Home News Featured News PAP’s natural aristocrats are not going to disappear into the sunset

PAP’s natural aristocrats are not going to disappear into the sunset

Sense And Nonsense by Tan Bah Bah




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When Emeritus Senior Minister Goh Chok Tong, 78, wrote in Facebook about feeling his age, I could not help thinking to myself: How has Dr Mahathir Mohamad, 93, been managing since he came back last year to be PM of Malaysia for the second time? And how did Lee Kuan Yew , who died at 91, cope when he was an active PM and Senior Minister at an age more advanced than Goh’s?

Of course, Goh was simply voicing out the physical limitation of any elderly person. Every step becomes more taxing. It is a legitimate observation. In high-rise living Singapore, we have always expected our politicians to visit every HDB flat. I don’t think that is possible or even realistic. Seasoned politicians will tell you they have stopped doing that for some time. The visits have to be more selective.

Goh’s comment, however, reminds us of a number of things.

Leaders of the calibre of Lee Kuan Yew and Dr Mahathir are driven personalities. The Malaysian leader said he returned to politics to get rid of former PM Najib Razak and to put the country back on track. He seemed to be now revelling in his role of saviour and not showing any sign of physical decline. He is also enjoying another status – that of Asian elder statesman making pronouncements on the region, the Third World, Islam and alleged Western hypocrisy on such issues as the environment and Israel.

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The late first Prime Minister of Singapore spent at least the last two decades of his life being an interlocutor between East and West, mainly to offer advice on China and how the world should cope with its inevitable rise. To help him do that he had a whole phalanx of foreign affairs civil servants at his service who later went on to make a name for themselves as regional affairs experts.

What about Lee’s Tanjong Pagar MP duties? I believe the main bulk was covered earlier by a long-serving MP and then later by a team of which Chan Chun Sing and Indranee Rajah are members. Founding father status certainly had its privileges.

Without such founding father status and privileges to pass his duties to (or did Tan Chuan-Jin have to bear some of the burden?), perhaps the best role Goh can give himself now is act as conscience of the party – and the country. There had been some signs that that he was itching to do just that. Earlier on, he openly advised the 4G team to hurry up and name their leader, the person who would be taking over Lee Hsien Loong ASAP, definitely by end of last year.  The 4G-ers demurred at first and did not follow his deadline but eventually had Heng Swee Keat named as Deputy PM “in good time”. Encouraged, Goh has publicly said he wants to ensure that that a good 5G team is in place. He is showing he is not without clout – and possibly has a big role in a future Singapore, for as long as his health holds up.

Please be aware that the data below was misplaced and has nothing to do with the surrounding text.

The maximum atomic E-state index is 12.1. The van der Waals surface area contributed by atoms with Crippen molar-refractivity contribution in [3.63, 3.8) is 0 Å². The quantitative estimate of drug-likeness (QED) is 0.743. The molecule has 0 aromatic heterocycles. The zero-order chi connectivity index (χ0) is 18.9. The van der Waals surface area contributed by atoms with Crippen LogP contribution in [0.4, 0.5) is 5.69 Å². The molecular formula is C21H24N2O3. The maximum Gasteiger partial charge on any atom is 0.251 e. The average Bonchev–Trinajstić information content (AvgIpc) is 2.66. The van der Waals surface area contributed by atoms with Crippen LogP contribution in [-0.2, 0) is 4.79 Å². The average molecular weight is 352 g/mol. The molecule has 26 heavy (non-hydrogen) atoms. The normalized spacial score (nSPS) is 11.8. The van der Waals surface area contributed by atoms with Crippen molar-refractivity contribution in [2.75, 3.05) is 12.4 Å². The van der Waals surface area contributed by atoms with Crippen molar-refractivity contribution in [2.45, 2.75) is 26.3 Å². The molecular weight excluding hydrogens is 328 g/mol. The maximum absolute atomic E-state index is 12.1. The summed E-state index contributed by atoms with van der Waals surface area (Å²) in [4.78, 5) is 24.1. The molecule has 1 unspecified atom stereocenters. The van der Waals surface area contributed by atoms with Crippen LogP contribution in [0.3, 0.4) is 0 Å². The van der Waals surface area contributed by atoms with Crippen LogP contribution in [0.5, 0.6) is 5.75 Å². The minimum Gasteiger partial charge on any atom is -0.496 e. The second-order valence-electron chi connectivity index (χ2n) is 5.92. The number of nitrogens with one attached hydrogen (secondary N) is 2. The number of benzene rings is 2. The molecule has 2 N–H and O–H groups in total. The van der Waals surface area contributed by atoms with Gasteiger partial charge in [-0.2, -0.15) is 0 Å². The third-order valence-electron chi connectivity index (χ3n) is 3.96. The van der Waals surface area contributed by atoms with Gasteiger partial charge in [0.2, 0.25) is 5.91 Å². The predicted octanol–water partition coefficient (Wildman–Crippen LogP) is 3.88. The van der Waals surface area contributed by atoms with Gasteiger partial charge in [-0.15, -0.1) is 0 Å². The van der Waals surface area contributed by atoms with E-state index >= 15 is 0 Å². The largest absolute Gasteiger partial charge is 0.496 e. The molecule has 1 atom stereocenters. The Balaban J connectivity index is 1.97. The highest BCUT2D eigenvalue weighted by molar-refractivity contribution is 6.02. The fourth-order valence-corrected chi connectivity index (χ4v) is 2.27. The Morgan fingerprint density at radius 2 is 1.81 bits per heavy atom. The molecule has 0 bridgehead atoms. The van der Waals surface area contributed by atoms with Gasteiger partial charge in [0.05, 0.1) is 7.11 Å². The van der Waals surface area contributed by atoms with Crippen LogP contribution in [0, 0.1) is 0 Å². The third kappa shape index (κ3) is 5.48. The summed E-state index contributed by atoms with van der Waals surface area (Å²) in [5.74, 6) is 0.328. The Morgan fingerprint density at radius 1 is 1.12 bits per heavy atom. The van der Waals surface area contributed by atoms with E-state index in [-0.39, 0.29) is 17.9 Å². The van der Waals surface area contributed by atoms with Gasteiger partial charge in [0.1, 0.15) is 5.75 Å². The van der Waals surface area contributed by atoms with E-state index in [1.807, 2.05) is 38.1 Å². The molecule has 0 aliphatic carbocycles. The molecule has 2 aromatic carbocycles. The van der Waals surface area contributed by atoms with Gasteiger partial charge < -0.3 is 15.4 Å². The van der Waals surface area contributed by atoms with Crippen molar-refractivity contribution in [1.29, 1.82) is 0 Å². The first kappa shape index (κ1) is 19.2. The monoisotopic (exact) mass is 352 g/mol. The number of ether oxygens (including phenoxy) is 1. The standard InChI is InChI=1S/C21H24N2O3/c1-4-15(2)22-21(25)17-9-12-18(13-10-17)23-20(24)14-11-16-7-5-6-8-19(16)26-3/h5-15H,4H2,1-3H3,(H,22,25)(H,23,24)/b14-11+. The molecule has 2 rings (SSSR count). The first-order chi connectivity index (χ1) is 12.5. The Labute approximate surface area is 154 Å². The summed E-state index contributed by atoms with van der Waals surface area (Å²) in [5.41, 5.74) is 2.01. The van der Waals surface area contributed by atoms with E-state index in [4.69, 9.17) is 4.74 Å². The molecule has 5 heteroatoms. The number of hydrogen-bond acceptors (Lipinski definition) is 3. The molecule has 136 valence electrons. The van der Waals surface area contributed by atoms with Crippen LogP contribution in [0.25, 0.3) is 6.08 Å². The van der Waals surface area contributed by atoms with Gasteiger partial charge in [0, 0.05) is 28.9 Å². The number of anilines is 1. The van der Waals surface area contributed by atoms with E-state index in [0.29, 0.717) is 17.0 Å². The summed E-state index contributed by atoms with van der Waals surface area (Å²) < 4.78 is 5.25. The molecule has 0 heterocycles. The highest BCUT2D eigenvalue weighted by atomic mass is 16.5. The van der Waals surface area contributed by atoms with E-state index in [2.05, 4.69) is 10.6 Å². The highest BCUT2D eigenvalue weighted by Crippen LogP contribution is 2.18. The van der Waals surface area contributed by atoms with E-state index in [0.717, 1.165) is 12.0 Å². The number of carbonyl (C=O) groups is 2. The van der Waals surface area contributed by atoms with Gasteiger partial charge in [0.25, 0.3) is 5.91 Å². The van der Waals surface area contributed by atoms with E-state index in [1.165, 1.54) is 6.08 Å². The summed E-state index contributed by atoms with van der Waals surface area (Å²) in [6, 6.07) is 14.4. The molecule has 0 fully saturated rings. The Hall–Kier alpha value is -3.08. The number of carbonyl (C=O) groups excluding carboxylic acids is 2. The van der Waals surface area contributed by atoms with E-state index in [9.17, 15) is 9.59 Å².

Lee Hsien Loong, 67, himself cannot be expected to step down and disappear into the sunset. I speculate that other plans are being considered.

For a moment, Dr Tan Cheng Bock, who is re-entering politics at 78 with his Progress Singapore Party, almost threw a spanner into the works in the 2011 presidential election. If he had been elected, Singapore politics might have taken a different direction. As it turned out, the Malay-only election was needed to buy some time to think through how the system could be adjusted.

Remember natural aristocrats, people who are said to be naturally qualified to govern? A strengthened Presidential Council of Advisers is already place. The next logical move – a Senate? And if we have a Senate of wise men and women and an elected President with co-opted ministers, the country would not have to be distracted by elections and would be less prone to unnecessary changes.

With half a century gone, the results seem clear. The natural aristocrats must have come to the conclusion that Singapore did not arrive by chance. And it shall not be subject to political whim and fancy, if the ruling party can help it

The government, I strongly believe, has enough financial incentives to persuade Singaporeans – now and the immediate future – that major needs will be taken care of provided there is continuity. I have seen enough to come to this conclusion. Singapore already has one of most impressive infrastructures in the world. And the Pioneer and Merdeka packages are vote-buyingly timely. Someone has even spoken about the next scheme – the Majulah package.

One by one, many hot potato problems are being taken care of – influx of foreigners, healthcare, public transport, education, housing, jobs. These are what really matter to voters in the heartland.

Political retirement will be merely in name –whether you are 67, 69 or 78, 80. But will younger Singaporeans buy the new koyo? As the Scottish poet Robert Burns wrote, the best laid plans of mice and men often go awry.

Tan Bah Bah is a former senior leader writer with The Straits Times. He was also managing editor of a local magazine publishing company.Follow us on Social Media

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